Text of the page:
While the family of Raymond and Amelia Schwab celebrated Thanksgiving together for the first time in three years, the couple, who have been engaged in a longstanding custody battle with the state, say the fight isn’t over.
Raymond Schwab said he has “woken up to what’s happening within the system,” and will continue to be vocal about the Kansas Department for Children and Families.
Earlier this week, the Schwabs appeared in Riley County court for a status hearing. According to Raymond Schwab, it was decided that the couple’s five children will return to their parents during Christmas break.
“We are beyond happy,” he said. “We can begin our lives again.”
Until then, the couple is allowed unsupervised visits, Raymond Schwab said, and they will make arrangements for the children’s schooling and therapy.
“Our kids have been through a lot,” he said. “That’s going to take a lot of healing.”
In April 2015, the juveniles were taken into state custody. Initially, Raymond Schwab contended the children were removed because he used medicinal marijuana. However, the Kansas Court of Appeals ruled the kids were taken into state custody because of “allegations of drug use, neglect and lack of supervision.”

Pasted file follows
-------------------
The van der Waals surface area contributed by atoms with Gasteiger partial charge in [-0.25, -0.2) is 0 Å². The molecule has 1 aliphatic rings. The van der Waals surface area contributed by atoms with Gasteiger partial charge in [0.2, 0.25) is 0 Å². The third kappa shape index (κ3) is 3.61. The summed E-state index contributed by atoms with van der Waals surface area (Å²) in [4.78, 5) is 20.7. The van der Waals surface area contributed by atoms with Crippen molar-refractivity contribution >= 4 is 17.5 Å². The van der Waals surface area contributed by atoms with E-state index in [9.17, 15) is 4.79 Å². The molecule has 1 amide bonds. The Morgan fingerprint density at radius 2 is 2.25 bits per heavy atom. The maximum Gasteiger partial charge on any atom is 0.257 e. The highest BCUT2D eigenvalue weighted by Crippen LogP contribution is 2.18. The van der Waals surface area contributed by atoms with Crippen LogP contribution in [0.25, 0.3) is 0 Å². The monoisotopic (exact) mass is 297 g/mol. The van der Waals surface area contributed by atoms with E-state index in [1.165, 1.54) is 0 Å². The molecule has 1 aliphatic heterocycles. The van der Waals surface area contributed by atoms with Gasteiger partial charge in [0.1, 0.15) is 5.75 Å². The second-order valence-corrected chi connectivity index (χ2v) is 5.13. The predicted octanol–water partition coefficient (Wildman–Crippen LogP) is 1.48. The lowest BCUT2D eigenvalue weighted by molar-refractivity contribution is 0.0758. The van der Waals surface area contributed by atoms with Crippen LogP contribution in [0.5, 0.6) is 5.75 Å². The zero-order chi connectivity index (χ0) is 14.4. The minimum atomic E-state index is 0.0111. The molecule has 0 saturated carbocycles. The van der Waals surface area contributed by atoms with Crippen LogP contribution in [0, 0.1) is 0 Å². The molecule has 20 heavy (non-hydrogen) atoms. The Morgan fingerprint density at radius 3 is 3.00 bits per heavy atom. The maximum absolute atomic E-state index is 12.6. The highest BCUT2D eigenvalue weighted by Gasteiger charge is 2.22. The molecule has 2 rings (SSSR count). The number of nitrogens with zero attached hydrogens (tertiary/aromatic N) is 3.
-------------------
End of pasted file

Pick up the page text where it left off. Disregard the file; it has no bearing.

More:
A federal civil complaint filed by the Schwabs in June 2016 alleges DCF engaged in a “Kids for Cash type unlawful enterprise.” The case was dismissed.
In spring 2016, the Schwabs established a protest camp at the Kansas Capitol and Raymond Schwab undertook a hunger strike.
The couple later moved to Colorado.
Raymond Schwab said his family’s fight may be coming to an end, but DCF still needs to be held accountable.
Earlier this month, the Child Welfare System Task Force received information about DCF and its contractors indicating heavy caseloads, high turnover and unrealistic standards for reintegrating families.
“Kansas kids are suffering,” Raymond Schwab said, adding that his family plans on eventually filing another federal lawsuit.